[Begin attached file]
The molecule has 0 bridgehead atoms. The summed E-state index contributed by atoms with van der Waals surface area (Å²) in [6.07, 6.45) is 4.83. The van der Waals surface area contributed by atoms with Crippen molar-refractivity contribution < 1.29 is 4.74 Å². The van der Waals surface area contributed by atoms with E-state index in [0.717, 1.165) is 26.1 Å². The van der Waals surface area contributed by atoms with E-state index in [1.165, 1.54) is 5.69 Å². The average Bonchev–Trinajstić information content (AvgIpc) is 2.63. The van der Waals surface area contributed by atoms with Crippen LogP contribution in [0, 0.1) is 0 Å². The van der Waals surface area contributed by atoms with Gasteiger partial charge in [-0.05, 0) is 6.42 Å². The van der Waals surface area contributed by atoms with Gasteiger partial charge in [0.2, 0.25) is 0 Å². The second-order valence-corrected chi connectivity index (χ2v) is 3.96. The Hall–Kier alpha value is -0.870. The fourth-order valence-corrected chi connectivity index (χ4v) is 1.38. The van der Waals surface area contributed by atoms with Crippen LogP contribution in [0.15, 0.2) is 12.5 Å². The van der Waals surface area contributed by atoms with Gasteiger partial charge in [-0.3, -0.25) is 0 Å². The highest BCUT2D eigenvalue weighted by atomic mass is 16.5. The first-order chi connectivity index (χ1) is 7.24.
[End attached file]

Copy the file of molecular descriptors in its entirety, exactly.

The molecule has 0 bridgehead atoms. The summed E-state index contributed by atoms with van der Waals surface area (Å²) in [6.07, 6.45) is 4.83. The van der Waals surface area contributed by atoms with Crippen molar-refractivity contribution < 1.29 is 4.74 Å². The van der Waals surface area contributed by atoms with E-state index in [0.717, 1.165) is 26.1 Å². The van der Waals surface area contributed by atoms with E-state index in [1.165, 1.54) is 5.69 Å². The average Bonchev–Trinajstić information content (AvgIpc) is 2.63. The van der Waals surface area contributed by atoms with Crippen LogP contribution in [0, 0.1) is 0 Å². The van der Waals surface area contributed by atoms with Gasteiger partial charge in [-0.05, 0) is 6.42 Å². The van der Waals surface area contributed by atoms with Gasteiger partial charge in [0.2, 0.25) is 0 Å². The second-order valence-corrected chi connectivity index (χ2v) is 3.96. The Hall–Kier alpha value is -0.870. The fourth-order valence-corrected chi connectivity index (χ4v) is 1.38. The van der Waals surface area contributed by atoms with Crippen LogP contribution in [0.15, 0.2) is 12.5 Å². The van der Waals surface area contributed by atoms with Gasteiger partial charge in [-0.3, -0.25) is 0 Å². The highest BCUT2D eigenvalue weighted by atomic mass is 16.5. The first-order chi connectivity index (χ1) is 7.24.